Thinking of hosting your own local meetup but not sure where to start? Some ideas from previous meetups below:
CiviCRM is all about the community so why not start your own meetup. Meetups are a great place for people in a local geographical area to come together and discuss how they are using Civi. Ideally there should be a focus on accessibility for new potential Civi users. Alternatively it's a great opportunity for implementers and developers to demonstrate the new extensions they are working on or to meet new potential clients.
Step 0: Make sure there is not already a meet up in your area
Have a look at this page which lists places that had a meet up on CiviDay 2013. If your city is listed there, then get in contact with the organiser and arrange your next meet up.
Step 1: Connecting with people to discuss a potential new meetup
The best place to start to find people who may be interested in helping organise or attending a new meet up is the forum. On the forums there is a section for "user groups and potential meetups". If you are thinking of starting a new meetup, or would like to find people in the local area interested in having a meetup this is the place to go.
Step 2: Eat your own dog food... Using CiviCRM.org to promote your meetup
Already know some people looking for a meetup? In which case it's time to publicise it. Although there are many ways and websites to publicise your event, it would be great for us to all use CiviCRM.org. This means that we can make the CiviCRM.org site a focal point for people looking for and arranging meetups and can maximise your outreach.
Where to start?
- If its a new meetup, register your new meetup here (TO BE SET UP)
- The community manager will be in touch to activate your account
- You can then create events to be listed in the meetups section of the site using the CiviCRM.org civi!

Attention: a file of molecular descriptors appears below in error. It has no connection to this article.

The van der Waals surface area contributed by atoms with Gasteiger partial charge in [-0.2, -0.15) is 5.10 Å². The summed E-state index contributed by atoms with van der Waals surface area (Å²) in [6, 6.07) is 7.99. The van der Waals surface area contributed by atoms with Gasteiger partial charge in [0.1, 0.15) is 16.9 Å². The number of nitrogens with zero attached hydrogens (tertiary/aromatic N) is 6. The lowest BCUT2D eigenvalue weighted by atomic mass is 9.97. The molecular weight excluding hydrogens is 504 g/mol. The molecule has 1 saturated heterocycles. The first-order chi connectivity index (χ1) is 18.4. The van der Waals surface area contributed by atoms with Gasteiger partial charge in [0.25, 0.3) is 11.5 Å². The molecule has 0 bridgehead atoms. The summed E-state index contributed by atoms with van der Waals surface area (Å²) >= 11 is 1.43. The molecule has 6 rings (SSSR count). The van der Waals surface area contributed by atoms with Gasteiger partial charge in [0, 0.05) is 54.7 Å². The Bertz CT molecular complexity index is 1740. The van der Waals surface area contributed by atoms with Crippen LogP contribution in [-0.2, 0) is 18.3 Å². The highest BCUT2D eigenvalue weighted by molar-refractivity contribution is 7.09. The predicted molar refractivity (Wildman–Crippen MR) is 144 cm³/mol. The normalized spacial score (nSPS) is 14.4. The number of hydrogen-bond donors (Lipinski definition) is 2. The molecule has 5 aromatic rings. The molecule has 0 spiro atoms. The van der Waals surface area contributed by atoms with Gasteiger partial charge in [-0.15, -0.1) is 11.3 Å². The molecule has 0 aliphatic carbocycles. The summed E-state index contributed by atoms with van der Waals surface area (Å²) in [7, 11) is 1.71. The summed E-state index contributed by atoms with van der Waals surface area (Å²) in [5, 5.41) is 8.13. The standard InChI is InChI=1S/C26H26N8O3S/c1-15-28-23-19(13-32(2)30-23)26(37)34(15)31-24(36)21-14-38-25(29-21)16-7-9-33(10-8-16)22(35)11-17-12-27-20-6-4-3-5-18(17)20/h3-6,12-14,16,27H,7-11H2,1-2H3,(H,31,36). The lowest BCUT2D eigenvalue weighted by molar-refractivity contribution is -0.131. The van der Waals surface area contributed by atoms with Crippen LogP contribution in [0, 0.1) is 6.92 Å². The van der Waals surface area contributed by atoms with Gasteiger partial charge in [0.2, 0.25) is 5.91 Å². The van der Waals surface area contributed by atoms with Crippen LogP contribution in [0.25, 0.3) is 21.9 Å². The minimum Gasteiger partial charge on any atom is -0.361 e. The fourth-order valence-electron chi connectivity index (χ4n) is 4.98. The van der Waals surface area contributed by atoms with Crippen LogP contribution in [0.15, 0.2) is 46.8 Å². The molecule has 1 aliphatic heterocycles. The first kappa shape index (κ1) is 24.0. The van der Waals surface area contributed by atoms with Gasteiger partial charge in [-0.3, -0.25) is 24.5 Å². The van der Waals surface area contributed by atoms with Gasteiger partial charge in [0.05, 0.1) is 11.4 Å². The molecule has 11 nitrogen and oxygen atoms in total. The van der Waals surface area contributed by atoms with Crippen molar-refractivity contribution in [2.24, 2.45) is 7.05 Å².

Step 3: Publicise the meetup on other channels (such as meetup.com)
Another good way of publicing your meetup more widely is to post it up on other meetup websites. A list of good online places to publicise the meetup is below:
- Any more why not add them?
Preferred approach to publicing you meetup outside of CiviCRM.org
Although there are no strict rules for how to publicise your meetup, from the communities perspective it would be great if we can make the CiviCRM.org website the focal point for all meetup related activity. This way meetups can be coordinated in a more joined up manner. As such it would be great to use other meetup websites more as places to publish the meetup, rather then the tools to use to manage it. It also sends out a very bad message if we are not using our own events tool to manage our own events!
If you are intending to use other sites to publicise your meetup it may be good to consider the following tips to refer people back to CiviCRM.org:
- Always give a link to the CiviCRM.org event listing
- Insist that people register on CiviCRM.org - you can do this by telling them that official emails and updates will only come to those registered with CiviCRM.org
- In the case of meetup.com - perhaps asking the question when people register for the meetup whether they have registered on CiviCRM.org also to remind them (to check this functionality exists).
Step 4: Suggested format for the meetups
There's obviously no strict rules for the best format for a meetup, but it's always good to try and cater for both those who know and use Civi, but also those who are new to or thinking about taking on Civi.
It may be worth picking a theme or topic for the meetup to give it some continuity. This could for example be focussed on a particular functionality of Civi - membership, events, fundraising.
We've suggested a format below but feel free to use a way that make sense for your contacts:
Introductions - (5 mins)
Why not start off with a 5 minute opportunity for everyone to introduce themselves, explain how they are using Civi (i.e. are they a implementor, developer, user, considering using Civi?).